Donald Trump's unexpected victory means our next president will be an untested non-politician who made a list of campaign promises he can't possibly keep; a foreign policy novice whose vows to scrap trade agreements and renegotiate alliances have alarmed our oldest friends; a crude braggart who derided minorities, women, the disabled and even prisoners of war.
But it's in the nation's interest to pray for his success — because the failure of an American president, especially one with Trump's shoot-from-the-hip style, would be chaotic and destructive.
Begin with the economy. Trump's first challenge is likely to be a slump in the financial markets; on Election Night, Dow futures plunged as his victory became clear. Can the New York mogul find the words and actions to persuade investors that he's not the bad news they think he is?
Move on — quickly; he'll have no choice — to foreign policy. Vladimir Putin may be celebrating, but that's little comfort. U.S. allies in Europe are worried; will Trump reaffirm our ties with them, which are vital to combating international terrorism, or allow them to deteriorate? China has warned that Trump's promise to impose sanctions on its economy (for "currency manipulation" that experts say Trump is wrong about) will prompt swift reprisals; will the president-elect tell Beijing he was only kidding?
Last but not least, consoling the American people. Fewer than half of all voters actually chose Trump; will he reach out to those who fear or loathe him? Minorities, including Latinos and African Americans, decisively rebuffed his purported outreach in their direction; does he care?
Trump does have some assets as he approaches a job he has done little to prepare for. He will likely have majorities in both the Senate and House of Representatives, giving Republicans control of a one-party government for the first time since 2006. In the hands of a more conventional politician — a Mitt Romney, a Marco Rubio — this would be a golden opportunity to pass legislation to advance conservative goals, including lower taxes and tighter federal budgets.
But Trump is no mainstream Republican. To take just one glaring example: Sen. Mitch McConnell, Rep. Paul Ryan and Sen. Ted Cruz have all argued that the only way to rein in the federal budget is by trimming future growth in Social Security and Medicare spending. Trump disagrees, emphatically.
Trump's fiscal campaign promises simply don't add up. He's said he will balance the budget and cut taxes, but expand Social Security and increase military spending. That can't be done. He's promised steel workers in the Rust Belt and coal miners in Appalachia that he'll bring their old jobs back; that's not likely to happen, either.
Still, some of his agenda can be achieved through legislation. He can repeal Obamacare, President Obama's health insurance program — and leave the details of what should replace it to Congress. He can almost certainly win funding to deport more undocumented immigrants and build a wall on the southern border— the cost of which, he says, will be reimbursed by the Mexican government. (Mexico says it will do no such thing.)
And many of Trump's biggest promises on trade, immigration, national security and foreign policy can be achieved through executive action.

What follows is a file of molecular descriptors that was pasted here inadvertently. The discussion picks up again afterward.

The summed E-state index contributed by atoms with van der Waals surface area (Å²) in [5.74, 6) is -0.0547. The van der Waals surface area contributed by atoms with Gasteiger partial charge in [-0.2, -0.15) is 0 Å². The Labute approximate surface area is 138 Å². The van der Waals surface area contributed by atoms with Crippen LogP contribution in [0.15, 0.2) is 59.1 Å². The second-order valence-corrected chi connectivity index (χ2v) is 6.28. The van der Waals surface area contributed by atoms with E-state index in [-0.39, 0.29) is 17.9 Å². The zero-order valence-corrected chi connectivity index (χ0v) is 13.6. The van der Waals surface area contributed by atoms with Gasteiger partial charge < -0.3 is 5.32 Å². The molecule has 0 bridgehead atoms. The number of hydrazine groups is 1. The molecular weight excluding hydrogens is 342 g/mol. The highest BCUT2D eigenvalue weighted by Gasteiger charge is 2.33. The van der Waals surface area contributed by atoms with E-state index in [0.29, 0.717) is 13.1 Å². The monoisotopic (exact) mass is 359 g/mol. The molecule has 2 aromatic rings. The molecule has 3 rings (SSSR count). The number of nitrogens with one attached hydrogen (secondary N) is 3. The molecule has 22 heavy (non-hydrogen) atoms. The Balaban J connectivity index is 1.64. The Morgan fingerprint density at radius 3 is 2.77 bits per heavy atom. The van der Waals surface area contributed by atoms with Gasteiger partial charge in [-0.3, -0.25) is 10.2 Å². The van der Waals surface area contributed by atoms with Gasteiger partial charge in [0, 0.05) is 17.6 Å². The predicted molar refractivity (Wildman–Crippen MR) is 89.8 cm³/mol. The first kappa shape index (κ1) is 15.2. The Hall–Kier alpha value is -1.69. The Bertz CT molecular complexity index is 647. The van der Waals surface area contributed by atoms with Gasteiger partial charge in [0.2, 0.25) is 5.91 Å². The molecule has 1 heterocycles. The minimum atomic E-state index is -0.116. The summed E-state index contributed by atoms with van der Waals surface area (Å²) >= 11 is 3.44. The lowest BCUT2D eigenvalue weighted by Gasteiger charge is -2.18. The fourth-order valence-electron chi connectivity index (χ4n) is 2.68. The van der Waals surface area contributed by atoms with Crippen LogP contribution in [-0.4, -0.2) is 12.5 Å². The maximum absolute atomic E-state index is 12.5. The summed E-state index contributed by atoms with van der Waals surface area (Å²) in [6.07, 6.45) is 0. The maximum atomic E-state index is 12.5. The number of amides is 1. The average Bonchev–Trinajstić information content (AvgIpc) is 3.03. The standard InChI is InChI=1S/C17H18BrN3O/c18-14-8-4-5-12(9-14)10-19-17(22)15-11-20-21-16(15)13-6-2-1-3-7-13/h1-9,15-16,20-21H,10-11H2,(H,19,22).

He has said his first order of business, on Day One, will be to reverse many of President Obama's executive orders, beginning with immigration. For example, Trump would immediately end Obama's Deferred Action for Childhood Arrivals program that has granted temporary work permits to "dreamers," young immigrants who lack legal status.
Trump could suspend immigration by refugees from Syria and impose "extreme vetting" on immigrants from other countries affected by terrorism.
He could follow through on his campaign promise to renegotiate the NAFTA trade treaty with Mexico and Canada — and, if the talks went poorly, he could carry out his threat to leave the trade pact. He's also floated the idea of withdrawing from the World Trade Organization, an action which could set off an international trade war and financial panic.
He could attempt to renegotiate U.S. participation in the North Atlantic Treaty Alliance, reducing our military commitments in Europe if the allies don't spend more on defense.
And, since he says the threat of climate change is a hoax, Trump could keep his pledge to withdraw from the Paris climate agreement and undo regulations that reduce U.S. carbon emissions.
The problem with all of those unilateral moves is that they could well cause retaliation by other countries — a factor President Trump won't be able to control. His early months will be a test of his ability as a crisis manager.
An optimist might argue that Trump won't govern the way he campaigned: that he'll surround himself with seasoned advisers, embrace more traditional positions and satisfy himself with half-measures.
But Trump's record offers little reassurance on that score. When he won his party's nomination, old-guard Republicans predicted he would "pivot" toward the political center and look "more presidential" in order to secure an electoral majority. Trump rejected their advice — and he's likely to take Tuesday's result as evidence that he was right.
In short: It's going to be a very rough ride.
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